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I love Hanne Blank, and I loved this book. For those afraid of exercise this really takes the sting out of the gym. It also rarely uses the "E" word instead encouraging you to think about it in terms of moving instead.
Perhaps not as helpful is you already have an exercise regime, but a great read nonetheless
kimlovesstuff | 2 outras críticas | Dec 31, 2023 |
This is a surprising book full of things you thought you knew.
villyard | 7 outras críticas | Dec 6, 2022 |
I regularly give nonfiction three-star ratings. I don't read a lot of it. The two stars is because of how this book was written and edited. Trigger warnings for this book include but are not limited to: historical and social examinations of misogyny--lots and lots of it; the huge double standard that exists; and historical pedophilia. I don't doubt all the research she did. This book is informative, educational, a lot of it still stands, and it got me wondering a little if society or medicine had advanced in any other way around virginity since. I read this when it first came out. Fourteen years later, I only remembered what turned out to be a few pages. The book flows well. It starts out with medical and historical aspects, with some pop culture references. An enormous hunk of the book examines Christianity's relationship and influence on virginity and its perception, with Catholicism not far behind. Judaism is often mentioned, but Jewish attitudes towards sex are wildly different so they're not presented side-by-side. Pop culture and Western attitudes are increasingly examined as the book progresses. It was trying to be linear, and it did a good job. The author, however, makes bad puns and stupid jokes often. She was trying to break up sections that could be dry, but her choices were annoying. She contradicts herself otften without explaining why, and only sometimes acknowledges it. Her sentences are too wordy. Some, I had to read out loud three times in an attempt to figure out what was going on. In the introduction, she says there's little information. Then she says there's a lot. She says not to see her book as the sum total of research, then says there's not that many books out there. That virginity wasn't important, then that it clearly was. Make up your mind, lady.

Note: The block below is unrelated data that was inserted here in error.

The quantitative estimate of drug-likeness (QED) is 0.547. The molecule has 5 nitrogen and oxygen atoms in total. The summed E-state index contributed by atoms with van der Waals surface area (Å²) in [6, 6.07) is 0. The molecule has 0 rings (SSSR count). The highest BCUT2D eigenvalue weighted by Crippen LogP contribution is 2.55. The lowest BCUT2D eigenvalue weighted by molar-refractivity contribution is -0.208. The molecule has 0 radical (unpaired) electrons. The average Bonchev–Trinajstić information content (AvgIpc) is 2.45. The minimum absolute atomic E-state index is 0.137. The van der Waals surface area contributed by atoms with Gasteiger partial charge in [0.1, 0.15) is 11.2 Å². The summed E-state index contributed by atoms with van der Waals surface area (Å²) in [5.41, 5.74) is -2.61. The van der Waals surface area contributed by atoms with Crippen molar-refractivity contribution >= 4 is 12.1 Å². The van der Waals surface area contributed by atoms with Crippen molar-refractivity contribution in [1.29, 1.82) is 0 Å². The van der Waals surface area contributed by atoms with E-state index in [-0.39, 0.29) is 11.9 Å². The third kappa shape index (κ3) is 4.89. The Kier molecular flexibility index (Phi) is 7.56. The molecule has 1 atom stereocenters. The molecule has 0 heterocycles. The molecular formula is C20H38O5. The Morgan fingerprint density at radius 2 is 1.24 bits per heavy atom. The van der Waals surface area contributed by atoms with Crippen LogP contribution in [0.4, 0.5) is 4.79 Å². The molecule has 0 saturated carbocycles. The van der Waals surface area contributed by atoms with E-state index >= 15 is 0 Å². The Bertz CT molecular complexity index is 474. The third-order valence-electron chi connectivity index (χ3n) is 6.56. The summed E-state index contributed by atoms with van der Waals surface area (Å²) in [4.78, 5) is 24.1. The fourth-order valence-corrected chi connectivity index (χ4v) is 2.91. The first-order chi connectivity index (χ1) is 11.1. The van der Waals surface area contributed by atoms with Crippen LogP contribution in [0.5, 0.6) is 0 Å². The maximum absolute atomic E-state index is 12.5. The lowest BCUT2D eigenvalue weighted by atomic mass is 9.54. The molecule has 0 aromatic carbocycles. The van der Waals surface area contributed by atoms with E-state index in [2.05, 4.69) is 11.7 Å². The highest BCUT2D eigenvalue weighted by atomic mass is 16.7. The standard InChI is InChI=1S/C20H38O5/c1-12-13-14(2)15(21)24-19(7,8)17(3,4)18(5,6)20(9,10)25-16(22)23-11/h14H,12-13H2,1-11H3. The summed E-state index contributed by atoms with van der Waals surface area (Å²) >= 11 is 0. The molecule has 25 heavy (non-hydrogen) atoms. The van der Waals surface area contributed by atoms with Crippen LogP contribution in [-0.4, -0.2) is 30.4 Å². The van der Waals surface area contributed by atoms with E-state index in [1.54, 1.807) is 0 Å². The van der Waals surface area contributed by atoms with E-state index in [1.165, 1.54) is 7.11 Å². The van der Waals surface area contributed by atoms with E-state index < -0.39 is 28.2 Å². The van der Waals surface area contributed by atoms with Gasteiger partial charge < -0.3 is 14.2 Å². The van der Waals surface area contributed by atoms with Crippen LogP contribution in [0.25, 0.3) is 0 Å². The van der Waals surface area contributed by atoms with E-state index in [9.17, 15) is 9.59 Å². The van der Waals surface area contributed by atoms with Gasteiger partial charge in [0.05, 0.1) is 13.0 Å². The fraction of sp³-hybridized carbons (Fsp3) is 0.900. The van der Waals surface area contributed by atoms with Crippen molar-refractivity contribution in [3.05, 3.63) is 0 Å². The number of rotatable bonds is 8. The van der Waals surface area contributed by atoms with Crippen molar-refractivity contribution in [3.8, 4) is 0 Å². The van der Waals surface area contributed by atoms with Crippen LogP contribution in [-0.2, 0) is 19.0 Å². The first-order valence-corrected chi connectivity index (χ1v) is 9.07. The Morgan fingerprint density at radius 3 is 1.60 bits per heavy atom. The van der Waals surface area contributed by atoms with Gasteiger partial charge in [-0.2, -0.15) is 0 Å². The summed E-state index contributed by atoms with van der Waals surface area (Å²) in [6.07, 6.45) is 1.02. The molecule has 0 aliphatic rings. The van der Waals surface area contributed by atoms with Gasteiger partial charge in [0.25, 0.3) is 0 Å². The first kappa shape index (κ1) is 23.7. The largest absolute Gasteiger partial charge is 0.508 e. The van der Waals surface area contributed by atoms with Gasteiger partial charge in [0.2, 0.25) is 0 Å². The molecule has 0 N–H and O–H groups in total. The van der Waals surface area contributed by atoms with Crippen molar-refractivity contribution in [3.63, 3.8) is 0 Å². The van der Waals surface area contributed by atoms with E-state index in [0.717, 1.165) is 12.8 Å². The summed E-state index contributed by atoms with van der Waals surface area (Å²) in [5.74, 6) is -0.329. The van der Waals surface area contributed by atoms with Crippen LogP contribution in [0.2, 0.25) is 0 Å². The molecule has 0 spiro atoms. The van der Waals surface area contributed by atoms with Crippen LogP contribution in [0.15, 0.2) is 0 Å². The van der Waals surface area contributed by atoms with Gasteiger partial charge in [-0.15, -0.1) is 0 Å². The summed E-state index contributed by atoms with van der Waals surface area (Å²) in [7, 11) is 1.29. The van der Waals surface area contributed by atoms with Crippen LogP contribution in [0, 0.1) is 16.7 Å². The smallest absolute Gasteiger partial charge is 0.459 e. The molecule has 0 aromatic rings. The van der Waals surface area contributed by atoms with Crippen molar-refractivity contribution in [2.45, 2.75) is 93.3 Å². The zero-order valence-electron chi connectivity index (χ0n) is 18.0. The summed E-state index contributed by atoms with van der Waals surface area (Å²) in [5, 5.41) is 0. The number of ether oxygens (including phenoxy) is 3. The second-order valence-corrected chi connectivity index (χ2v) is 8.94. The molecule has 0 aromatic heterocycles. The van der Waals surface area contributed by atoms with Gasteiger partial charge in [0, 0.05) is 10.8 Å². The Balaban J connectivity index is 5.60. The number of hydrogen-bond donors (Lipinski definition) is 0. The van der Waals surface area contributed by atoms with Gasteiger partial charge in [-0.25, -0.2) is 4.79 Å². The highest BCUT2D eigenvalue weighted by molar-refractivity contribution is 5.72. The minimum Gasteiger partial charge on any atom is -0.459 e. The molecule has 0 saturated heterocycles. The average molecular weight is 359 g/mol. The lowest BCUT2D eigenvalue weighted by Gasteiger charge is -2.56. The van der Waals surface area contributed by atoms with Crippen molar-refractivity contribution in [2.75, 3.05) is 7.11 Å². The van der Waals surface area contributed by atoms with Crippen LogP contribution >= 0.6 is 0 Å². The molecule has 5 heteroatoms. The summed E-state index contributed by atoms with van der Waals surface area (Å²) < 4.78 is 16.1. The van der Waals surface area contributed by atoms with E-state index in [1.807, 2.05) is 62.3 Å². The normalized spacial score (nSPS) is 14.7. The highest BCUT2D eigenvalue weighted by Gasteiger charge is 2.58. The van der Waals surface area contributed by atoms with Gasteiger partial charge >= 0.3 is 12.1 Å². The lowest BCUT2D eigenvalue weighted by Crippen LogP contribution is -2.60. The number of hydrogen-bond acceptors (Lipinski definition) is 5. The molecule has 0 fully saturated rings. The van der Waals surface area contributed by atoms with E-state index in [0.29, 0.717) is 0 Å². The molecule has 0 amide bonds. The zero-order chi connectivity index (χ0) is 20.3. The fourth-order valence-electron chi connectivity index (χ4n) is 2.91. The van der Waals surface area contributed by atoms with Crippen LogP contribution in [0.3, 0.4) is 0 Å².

From beginning to end, all of this book except for a few paragraphs are about straight female virginity, or just female virginity in the context of historically rooted and ever-present lesbian erasure. At times while reading this, I wondered what Blank thought of the Lonely Island song "I Just Had Sex," a lighthearted take on male virginity loss. The song came out shortly after this book was written. I wondered how she would have interpreted it in the context of her book, and to herself as a consumer of pop culture. Especially now in 2021 as of this review writing, when there are TikTok trends of playing the song upon acknowledgement of virginity loss for all genders. I watched a few that were intended as lighthearted celebration and giggled.

The conclusion doesn't feel like one. It feels like she wanted to hurry up and finish the book. Given the style of it and the poor writing, I don't blame her. I'm glad this was written. It was well-researched and brought a lot of things to light.